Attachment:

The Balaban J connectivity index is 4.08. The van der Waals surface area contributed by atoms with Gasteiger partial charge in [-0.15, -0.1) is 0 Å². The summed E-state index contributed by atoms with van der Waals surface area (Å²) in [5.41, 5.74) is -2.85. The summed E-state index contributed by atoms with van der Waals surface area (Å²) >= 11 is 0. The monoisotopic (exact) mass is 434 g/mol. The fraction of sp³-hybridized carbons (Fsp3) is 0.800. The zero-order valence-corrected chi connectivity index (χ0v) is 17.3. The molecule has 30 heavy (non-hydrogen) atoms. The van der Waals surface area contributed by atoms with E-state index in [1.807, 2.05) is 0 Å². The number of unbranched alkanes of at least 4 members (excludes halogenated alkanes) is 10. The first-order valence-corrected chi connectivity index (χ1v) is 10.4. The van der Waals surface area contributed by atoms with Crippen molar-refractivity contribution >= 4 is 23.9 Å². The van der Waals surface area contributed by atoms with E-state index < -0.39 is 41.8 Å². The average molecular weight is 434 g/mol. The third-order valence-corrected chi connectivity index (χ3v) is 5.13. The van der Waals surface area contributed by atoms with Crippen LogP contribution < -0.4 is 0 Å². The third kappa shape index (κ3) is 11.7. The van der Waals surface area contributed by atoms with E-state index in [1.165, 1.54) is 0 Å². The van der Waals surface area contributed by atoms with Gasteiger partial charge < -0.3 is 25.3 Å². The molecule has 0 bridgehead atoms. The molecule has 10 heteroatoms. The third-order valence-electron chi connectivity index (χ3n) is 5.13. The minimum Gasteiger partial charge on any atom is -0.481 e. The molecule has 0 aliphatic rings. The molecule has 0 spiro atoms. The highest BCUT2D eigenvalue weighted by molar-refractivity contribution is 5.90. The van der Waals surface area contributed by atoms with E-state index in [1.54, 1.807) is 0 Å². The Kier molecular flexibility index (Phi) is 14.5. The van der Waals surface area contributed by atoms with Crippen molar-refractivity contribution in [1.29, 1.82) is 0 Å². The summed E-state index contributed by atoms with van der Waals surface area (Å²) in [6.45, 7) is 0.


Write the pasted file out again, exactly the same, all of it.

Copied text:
The Balaban J connectivity index is 4.08. The van der Waals surface area contributed by atoms with Gasteiger partial charge in [-0.15, -0.1) is 0 Å². The summed E-state index contributed by atoms with van der Waals surface area (Å²) in [5.41, 5.74) is -2.85. The summed E-state index contributed by atoms with van der Waals surface area (Å²) >= 11 is 0. The monoisotopic (exact) mass is 434 g/mol. The fraction of sp³-hybridized carbons (Fsp3) is 0.800. The zero-order valence-corrected chi connectivity index (χ0v) is 17.3. The molecule has 30 heavy (non-hydrogen) atoms. The van der Waals surface area contributed by atoms with E-state index in [1.807, 2.05) is 0 Å². The number of unbranched alkanes of at least 4 members (excludes halogenated alkanes) is 10. The first-order valence-corrected chi connectivity index (χ1v) is 10.4. The van der Waals surface area contributed by atoms with Crippen molar-refractivity contribution >= 4 is 23.9 Å². The van der Waals surface area contributed by atoms with E-state index < -0.39 is 41.8 Å². The average molecular weight is 434 g/mol. The third-order valence-corrected chi connectivity index (χ3v) is 5.13. The van der Waals surface area contributed by atoms with Crippen LogP contribution < -0.4 is 0 Å². The third kappa shape index (κ3) is 11.7. The van der Waals surface area contributed by atoms with E-state index in [1.165, 1.54) is 0 Å². The van der Waals surface area contributed by atoms with Gasteiger partial charge < -0.3 is 25.3 Å². The molecule has 0 bridgehead atoms. The molecule has 10 heteroatoms. The third-order valence-electron chi connectivity index (χ3n) is 5.13. The minimum Gasteiger partial charge on any atom is -0.481 e. The molecule has 0 aliphatic rings. The molecule has 0 spiro atoms. The highest BCUT2D eigenvalue weighted by molar-refractivity contribution is 5.90. The van der Waals surface area contributed by atoms with E-state index in [1.54, 1.807) is 0 Å². The Kier molecular flexibility index (Phi) is 14.5. The van der Waals surface area contributed by atoms with Crippen molar-refractivity contribution in [1.29, 1.82) is 0 Å². The summed E-state index contributed by atoms with van der Waals surface area (Å²) in [6.45, 7) is 0.